Having discovered that Willem has eaten his way through about a third of two apples and three pears, and I don’t really want to finish them all (again) I needed to find a way to use them before they compost themselves right there in the fruit bowl, on the dresser and on the edge of the bathtub.
Often I chop or grate them into oatmeal or muesli (muesli: oats, dried fruit, nuts, flax and some grated apple stirred into vanilla or plain yogurt with honey, left overnight to soak itself up) but this time we were outnumbered, so since we (miraculously) have a bit of Breyer’s Light vanilla ice cream in the freezer, I made a crisp.
There is no need to measure ingredients for a crisp. Chop, without peeling, as many apples and pears as you’d like to use, and put them in a baking dish. (There is no need to peel them – why would you, when so much of the fiber and nutrients live in their skins? I mean, you don’t peel them before eating them out of hand. Besides, cooking softens them anyway.) Toss with as much white or brown sugar as you like (not too much – according to your taste and the sweetness of the fruit), a sprinkle of cinnamon and if you like, a squeeze of lemon juice.
For the crumble: 1 cup whole wheat flour, 1/2 cup oats, a handful of whole toasted almonds in their skins (I usually have these around to nibble on), 1/4 cup brown sugar and 1/4 cup butter, or thereabouts. There are thousands of formulas for crumble mixtures, with oats and/or nuts and without, so really you can use whatever ratio you like, blending until the mixture holds together when you squeeze it in your hand. Pulse it in a food processor or mix with a fork until well combined and crumbly. (Obviously if you use a fork, you’ll then need to use sliced almonds, or none at all.)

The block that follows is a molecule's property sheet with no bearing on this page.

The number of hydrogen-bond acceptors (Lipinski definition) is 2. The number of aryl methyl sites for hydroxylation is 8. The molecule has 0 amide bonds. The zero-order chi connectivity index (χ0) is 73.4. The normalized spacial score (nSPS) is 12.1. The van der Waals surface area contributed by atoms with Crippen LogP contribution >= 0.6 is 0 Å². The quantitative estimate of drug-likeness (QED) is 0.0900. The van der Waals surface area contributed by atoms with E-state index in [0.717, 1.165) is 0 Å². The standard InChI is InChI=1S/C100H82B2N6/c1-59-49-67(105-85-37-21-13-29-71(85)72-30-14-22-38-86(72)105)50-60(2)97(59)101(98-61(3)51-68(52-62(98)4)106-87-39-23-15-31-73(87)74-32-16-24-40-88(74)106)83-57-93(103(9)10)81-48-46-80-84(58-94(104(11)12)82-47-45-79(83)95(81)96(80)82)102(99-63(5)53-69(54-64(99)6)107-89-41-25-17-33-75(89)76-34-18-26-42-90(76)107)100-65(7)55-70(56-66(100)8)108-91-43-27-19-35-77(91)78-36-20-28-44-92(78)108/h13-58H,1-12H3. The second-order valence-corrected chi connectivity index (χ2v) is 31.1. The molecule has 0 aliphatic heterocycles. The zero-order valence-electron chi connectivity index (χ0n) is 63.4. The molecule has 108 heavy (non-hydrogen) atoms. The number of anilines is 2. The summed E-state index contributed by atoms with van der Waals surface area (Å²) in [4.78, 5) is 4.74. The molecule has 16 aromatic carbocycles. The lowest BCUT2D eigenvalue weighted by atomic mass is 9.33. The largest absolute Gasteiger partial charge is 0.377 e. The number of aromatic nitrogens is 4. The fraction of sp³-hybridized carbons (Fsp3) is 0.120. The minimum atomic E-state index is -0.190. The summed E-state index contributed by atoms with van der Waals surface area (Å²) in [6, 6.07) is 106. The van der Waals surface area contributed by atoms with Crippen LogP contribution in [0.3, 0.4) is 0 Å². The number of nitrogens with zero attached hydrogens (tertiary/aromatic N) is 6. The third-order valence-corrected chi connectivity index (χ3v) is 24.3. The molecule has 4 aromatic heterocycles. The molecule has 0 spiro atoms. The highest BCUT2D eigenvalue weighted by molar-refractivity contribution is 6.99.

The other great thing about crumble mixtures is that it takes exactly as much effort to make a large batch as it does to make a small batch, so use what you like and keep the rest in a freezer bag in the freezer to scatter over muffins and other impromptu fruit crisps.
Sprinkle over the fruit and bake at 350F for 30-40 minutes, or until golden on top and the fruit is soft.
Between the pears, which are particularly high in fiber for a fruit, the whole wheat flour (you can’t tell the difference with a crumble topping – it works perfectly in place of all-purpose flour), oats and nuts, this is a reasonably high-fiber dessert. A handful of raspberries or cranberries would have been nice thrown in with the pears, or a grating of orange or lemon zest. I can’t wait to have the remains cold for breakfast with a glop of vanilla yogurt.
So dinner was backwards; the crisp was so enticing coming warm from the oven that we ate some right away, and then some antipasto that ended up prematurely thawed because I thought it was Chicken Pesto Stew, and then it seemed silly to put much effort into a full dinner, so I quickly waffled some ham & Swiss cheese sandwiches on grainy bread. What are waffled sandwiches? The same as grilled cheese, but you do them in your waffle maker, which acts sort of like a panini grill, cooking them on both sides while creating cool waffle grooves. If you like, you can put a teeny dab of ketchup into each divot. Kids think this is very cool.